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Industry survey backs total ban on smoking

15 December 2005
Industry survey backs total ban on smoking

Hospitality workers want employers to stub out smoking at work, according to new research conducted by Caterer.

An online survey completed by about 200 hospitality professionals found that the vast majority (78%) backed a total ban over a partial one.

The research, conducted on the magazine's website, CatererSearch.com, also showed that most workers would choose to work for an employer with a smoke-free policy over one that allows smoking to continue. Two-thirds (66%) of respondents said they would leave their current employer if they didn't go smoke-free after the introduction of a partial ban in England during 2007.

More than three-quarters (77%) admitted this would see them choosing an employer with a smoke-free policy over one without when job hunting.

The British Hospitality Association predicts 100,000 workers will remain exposed to passive smoke when a partial ban kicks in. A spokesman said: "The Irish experience showed that bar workers felt much better post-ban. Given a choice, I'm sure some UK workers will leave smoke-filled environments to get a job elsewhere."

Nearly two-thirds (62%) think they should be paid more for working in a smoky environment, and nearly half (47%) would take a pay cut to escape the smog. Of those who had worked in a smoky environment, 53% said their health had suffered.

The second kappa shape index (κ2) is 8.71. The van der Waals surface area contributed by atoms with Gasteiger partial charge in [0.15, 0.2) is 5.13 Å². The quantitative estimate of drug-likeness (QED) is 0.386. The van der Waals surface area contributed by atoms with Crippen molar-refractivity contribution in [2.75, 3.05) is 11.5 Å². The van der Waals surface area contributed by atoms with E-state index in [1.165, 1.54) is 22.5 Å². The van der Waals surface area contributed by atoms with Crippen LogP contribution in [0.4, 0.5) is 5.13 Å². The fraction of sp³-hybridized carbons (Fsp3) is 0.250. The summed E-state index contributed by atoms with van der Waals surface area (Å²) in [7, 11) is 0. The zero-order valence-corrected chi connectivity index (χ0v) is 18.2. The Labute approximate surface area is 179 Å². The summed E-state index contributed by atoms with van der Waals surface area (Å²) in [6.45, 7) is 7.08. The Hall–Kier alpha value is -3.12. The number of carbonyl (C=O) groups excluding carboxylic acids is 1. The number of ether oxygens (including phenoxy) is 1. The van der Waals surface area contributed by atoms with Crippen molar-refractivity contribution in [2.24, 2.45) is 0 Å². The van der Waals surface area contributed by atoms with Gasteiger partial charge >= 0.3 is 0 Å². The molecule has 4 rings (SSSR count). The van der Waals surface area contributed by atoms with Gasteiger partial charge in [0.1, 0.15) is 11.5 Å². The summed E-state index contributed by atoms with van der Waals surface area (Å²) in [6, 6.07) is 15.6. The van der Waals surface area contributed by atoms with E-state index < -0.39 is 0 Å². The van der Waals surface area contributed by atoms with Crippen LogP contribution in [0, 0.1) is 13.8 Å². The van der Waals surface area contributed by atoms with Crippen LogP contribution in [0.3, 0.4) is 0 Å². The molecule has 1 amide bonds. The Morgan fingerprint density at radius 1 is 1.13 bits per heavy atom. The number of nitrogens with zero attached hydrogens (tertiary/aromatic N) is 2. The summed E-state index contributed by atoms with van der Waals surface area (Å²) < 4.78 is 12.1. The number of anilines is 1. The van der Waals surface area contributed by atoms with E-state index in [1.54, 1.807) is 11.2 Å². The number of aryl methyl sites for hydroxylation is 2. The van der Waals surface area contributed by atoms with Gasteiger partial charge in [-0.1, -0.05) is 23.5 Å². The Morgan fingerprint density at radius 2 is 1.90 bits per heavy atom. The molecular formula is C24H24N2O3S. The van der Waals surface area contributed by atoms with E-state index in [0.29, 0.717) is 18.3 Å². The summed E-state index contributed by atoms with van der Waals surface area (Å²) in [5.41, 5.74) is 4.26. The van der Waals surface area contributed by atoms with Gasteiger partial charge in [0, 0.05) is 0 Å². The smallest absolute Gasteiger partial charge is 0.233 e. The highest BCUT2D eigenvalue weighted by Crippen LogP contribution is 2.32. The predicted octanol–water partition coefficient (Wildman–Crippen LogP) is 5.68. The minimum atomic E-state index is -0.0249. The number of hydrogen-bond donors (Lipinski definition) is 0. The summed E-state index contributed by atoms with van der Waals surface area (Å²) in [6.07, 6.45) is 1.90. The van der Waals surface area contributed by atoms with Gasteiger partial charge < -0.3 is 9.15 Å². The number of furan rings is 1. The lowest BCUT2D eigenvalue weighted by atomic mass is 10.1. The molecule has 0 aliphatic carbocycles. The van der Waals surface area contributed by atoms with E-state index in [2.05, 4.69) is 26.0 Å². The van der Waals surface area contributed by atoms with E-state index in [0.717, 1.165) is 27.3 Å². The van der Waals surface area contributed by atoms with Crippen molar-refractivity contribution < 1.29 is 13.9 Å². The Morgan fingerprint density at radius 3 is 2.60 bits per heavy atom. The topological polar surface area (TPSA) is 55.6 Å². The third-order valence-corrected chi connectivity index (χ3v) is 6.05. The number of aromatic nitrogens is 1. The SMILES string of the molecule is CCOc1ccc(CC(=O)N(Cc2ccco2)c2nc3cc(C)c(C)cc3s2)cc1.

Mitchells & Butlers director of public affairs Simon Ward said: "The results of this highly useful survey support M&B's own position that an outright ban is, without doubt, preferable to the Government's current proposals."

Those proposals will see non-food pubs and private clubs exempted from a ban on smoking in all enclosed public places in England from the middle of 2007.

Jean King, Cancer Research UK's director of tobacco control, said: "The Government's suggestion that the health of bar workers should be dictated by the type of food served at their workplace makes no sense. A partial ban would leave thousands of workers unprotected from the serious health risks posed by second-hand smoke."

Key findings

  • 66% agreed they would look to leave their job if their employer allowed smoking to continue.

  • 77% would choose an employer with a smoke-free policy over one without when changing jobs.

  • 62% expect to be paid more to work in a smoky environment.

  • 47% would take a pay cut to avoid a smoky workplace.

  • 78% of staff want a total, rather than partial, ban.

By Chris Druce

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